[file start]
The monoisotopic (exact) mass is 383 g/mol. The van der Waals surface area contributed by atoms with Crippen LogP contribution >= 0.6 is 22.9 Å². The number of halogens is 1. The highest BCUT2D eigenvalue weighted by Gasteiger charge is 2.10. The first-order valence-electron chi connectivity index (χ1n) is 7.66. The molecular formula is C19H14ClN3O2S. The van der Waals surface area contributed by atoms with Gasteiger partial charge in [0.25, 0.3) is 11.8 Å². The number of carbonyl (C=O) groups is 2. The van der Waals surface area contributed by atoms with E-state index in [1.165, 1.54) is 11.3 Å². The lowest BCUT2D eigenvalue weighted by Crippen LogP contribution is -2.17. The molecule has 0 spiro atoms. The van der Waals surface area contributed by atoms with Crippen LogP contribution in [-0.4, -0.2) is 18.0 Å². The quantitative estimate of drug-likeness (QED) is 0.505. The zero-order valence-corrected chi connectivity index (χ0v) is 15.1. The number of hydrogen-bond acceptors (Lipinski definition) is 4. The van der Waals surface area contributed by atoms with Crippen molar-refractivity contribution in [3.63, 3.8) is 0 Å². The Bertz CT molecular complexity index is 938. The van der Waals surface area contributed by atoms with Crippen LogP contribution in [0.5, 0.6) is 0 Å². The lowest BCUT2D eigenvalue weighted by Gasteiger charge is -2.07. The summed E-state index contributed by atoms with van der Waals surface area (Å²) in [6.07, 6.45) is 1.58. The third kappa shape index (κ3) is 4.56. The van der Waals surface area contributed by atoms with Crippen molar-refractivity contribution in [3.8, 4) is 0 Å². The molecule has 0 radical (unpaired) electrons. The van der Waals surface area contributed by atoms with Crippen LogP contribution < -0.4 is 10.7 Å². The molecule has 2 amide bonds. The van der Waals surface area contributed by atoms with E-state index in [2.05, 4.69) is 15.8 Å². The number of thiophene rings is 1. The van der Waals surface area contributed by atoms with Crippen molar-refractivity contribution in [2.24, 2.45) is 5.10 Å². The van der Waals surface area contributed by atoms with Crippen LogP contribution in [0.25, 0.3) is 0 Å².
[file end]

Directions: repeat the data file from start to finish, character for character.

The monoisotopic (exact) mass is 383 g/mol. The van der Waals surface area contributed by atoms with Crippen LogP contribution >= 0.6 is 22.9 Å². The number of halogens is 1. The highest BCUT2D eigenvalue weighted by Gasteiger charge is 2.10. The first-order valence-electron chi connectivity index (χ1n) is 7.66. The molecular formula is C19H14ClN3O2S. The van der Waals surface area contributed by atoms with Gasteiger partial charge in [0.25, 0.3) is 11.8 Å². The number of carbonyl (C=O) groups is 2. The van der Waals surface area contributed by atoms with E-state index in [1.165, 1.54) is 11.3 Å². The lowest BCUT2D eigenvalue weighted by Crippen LogP contribution is -2.17. The molecule has 0 spiro atoms. The van der Waals surface area contributed by atoms with Crippen LogP contribution in [-0.4, -0.2) is 18.0 Å². The quantitative estimate of drug-likeness (QED) is 0.505. The zero-order valence-corrected chi connectivity index (χ0v) is 15.1. The number of hydrogen-bond acceptors (Lipinski definition) is 4. The van der Waals surface area contributed by atoms with Crippen molar-refractivity contribution in [3.63, 3.8) is 0 Å². The Bertz CT molecular complexity index is 938. The van der Waals surface area contributed by atoms with Crippen LogP contribution in [0.5, 0.6) is 0 Å². The lowest BCUT2D eigenvalue weighted by Gasteiger charge is -2.07. The summed E-state index contributed by atoms with van der Waals surface area (Å²) in [6.07, 6.45) is 1.58. The third kappa shape index (κ3) is 4.56. The van der Waals surface area contributed by atoms with Crippen molar-refractivity contribution in [3.8, 4) is 0 Å². The molecule has 0 radical (unpaired) electrons. The van der Waals surface area contributed by atoms with Crippen LogP contribution < -0.4 is 10.7 Å². The molecule has 2 amide bonds. The van der Waals surface area contributed by atoms with E-state index in [2.05, 4.69) is 15.8 Å². The number of thiophene rings is 1. The van der Waals surface area contributed by atoms with Crippen molar-refractivity contribution in [2.24, 2.45) is 5.10 Å². The van der Waals surface area contributed by atoms with Crippen LogP contribution in [0.25, 0.3) is 0 Å².